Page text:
• Supervised Learning: this refers to tasks where we have a specific outcome to predict. That is, every observation of the features has a corresponding outcome. An example of a supervised learning task is predicting snow depth based on some influencing features.

• Unsupervised Learning: this refers to tasks where we have no outcome to predict. Here, rather than predict an outcome, we seek to understand the relationship between the features or between the observations or to detect anomalous observations. Considering the example above, we assume the snow depth variable does not exist and we either understand the relationship between the features or between the observations based on the features.

It is worth noting that a variable can either be categorical or continuous. For now, let’s focus on the nature of the outcome variable. In Supervised Learning parlance, if the outcome variable is categorical, we have a classification task and if continuous, we are in the presence of a regression task. Categorical implies that the variable is made of distinct categories (e.g. blood types: A, AB, O) and continuous implies that the variable is measured (e.g. snow depth). For the rest of this tutorial, we will focus on Supervised Learning tasks with a special concentration on regression tasks.

## Machine Learning Installation Guide¶

For this notebook to run successfully, you have to install the following packages;

1. TensorFlow

2. Keras

Tensorflow: it is an end-to-end open source platform for machine learning. It makes it easy to train and deploy machine learning models. TensorFlow was created at Google and supports many of their large-scale Machine Learning applications. Read more at About TensorFlow.

Keras: Keras is a deep learning Application Programming Interface (API) written in Python, running on top of the machine learning platform TensorFlow. It was developed with a focus on enabling fast experimentation. Read more at About Keras.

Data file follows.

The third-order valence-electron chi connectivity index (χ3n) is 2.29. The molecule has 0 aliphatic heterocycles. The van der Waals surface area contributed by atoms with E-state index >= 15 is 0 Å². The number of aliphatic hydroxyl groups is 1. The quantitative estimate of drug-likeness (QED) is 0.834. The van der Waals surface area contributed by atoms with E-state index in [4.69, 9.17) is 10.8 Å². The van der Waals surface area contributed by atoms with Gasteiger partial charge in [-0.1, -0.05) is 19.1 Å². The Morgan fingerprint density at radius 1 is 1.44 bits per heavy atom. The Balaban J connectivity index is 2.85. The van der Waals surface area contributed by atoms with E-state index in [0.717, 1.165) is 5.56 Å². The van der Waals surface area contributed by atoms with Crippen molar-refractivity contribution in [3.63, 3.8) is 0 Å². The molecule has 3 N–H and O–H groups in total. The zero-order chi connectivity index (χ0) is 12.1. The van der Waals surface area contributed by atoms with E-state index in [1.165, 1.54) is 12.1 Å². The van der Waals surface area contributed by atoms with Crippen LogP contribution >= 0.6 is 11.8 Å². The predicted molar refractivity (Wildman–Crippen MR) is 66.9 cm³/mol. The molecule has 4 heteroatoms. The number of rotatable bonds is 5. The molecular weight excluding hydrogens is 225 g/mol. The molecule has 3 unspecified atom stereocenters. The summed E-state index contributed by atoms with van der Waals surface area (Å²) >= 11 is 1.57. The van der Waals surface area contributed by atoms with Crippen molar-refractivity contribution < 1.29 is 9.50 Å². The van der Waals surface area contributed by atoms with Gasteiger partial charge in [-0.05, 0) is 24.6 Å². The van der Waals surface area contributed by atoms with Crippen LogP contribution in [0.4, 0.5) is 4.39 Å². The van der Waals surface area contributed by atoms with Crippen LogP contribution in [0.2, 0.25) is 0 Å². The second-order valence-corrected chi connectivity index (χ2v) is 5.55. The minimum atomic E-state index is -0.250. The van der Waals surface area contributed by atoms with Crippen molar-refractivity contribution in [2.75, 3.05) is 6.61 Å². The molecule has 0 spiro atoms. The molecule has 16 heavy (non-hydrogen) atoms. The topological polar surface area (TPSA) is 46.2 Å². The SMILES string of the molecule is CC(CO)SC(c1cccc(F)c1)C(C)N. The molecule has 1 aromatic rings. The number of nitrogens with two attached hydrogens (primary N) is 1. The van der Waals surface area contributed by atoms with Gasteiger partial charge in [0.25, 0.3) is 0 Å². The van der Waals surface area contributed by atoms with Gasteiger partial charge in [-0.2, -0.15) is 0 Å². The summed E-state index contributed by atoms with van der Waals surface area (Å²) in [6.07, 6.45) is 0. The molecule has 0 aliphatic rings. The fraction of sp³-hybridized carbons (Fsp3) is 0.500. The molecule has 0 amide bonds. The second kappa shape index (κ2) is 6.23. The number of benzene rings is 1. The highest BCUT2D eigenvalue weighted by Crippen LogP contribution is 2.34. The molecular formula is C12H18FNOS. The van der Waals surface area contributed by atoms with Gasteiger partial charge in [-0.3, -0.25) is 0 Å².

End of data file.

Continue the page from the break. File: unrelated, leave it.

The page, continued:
Other packages needed come pre-installed in Anaconda.

You only need to install TensorFlow as Keras comes as a submodule in TensorFlow. To install TensorFlow, launch the Jupyter Lab Terminal and type the following command:

$$\texttt{C:\Users\Default> pip install tensorflow}$$

After installation, you will be able to continue with the tutorial. For this tutorial, both Tensorflow and Keras used are version 2.8

Most Machine Learning techniques can be characterised as either parametric or non-parametric.

Parametric: The parametric approach simplifies the problem of estimating $$F$$ to a parameter estimation problem. The disadvantage is that we assume a particular shape of $$F$$ that may not match the true shape of $$F$$. The major advantage of using parametric approach that when inference is the goal we can understand how changing $$X_1, X_2, \cdots, X_k$$ effects $$Y$$. A common parametric method is the Linear Regression.

Non-parametric: Non-parametric approaches do not assume any shape for $$F$$. Instead, they try to estimate $$F$$ that gets as close to the data points as possible. The disadvantage of non-parametric approaches is that they require extensive training observations to estimate $$F$$ accurately. Common examples of non-parametric methods include Random Forest, Neural Networks, and support vector machines.

In this tutorial, we will focus on non-parametric approaches with a specific concentration on Random Forest and Neural networks.

## Random Forest¶

Random forest is a simple but powerful algorithm that handles classification and regression tasks. The structural building blocks of Random Forest are decision trees; we will begin our explanation with decision trees. When we use decision trees for regression tasks, we call them regression trees; when we use decision trees for classification tasks, we call them classification trees. Subsequently, we use “regression trees” instead of “decision trees” because we will solve a regression problem in this tutorial.

### Regression Trees¶

Consider a dataset $$\mathcal{D}_n = \left\lbrace (\textbf{x}_1, y_1), (\textbf{x}_2, y_2), \cdots, (\textbf{x}_n, y_n) \right\rbrace$$ where $$\textbf{x}_i^\top \equiv ({x}_{i1}, {x}_{i2}, \cdots, {x}_{ik})$$ denotes the $$k$$-dimensional vector of features, and $$y_i$$ represents the corresponding outcome (continuous in this case).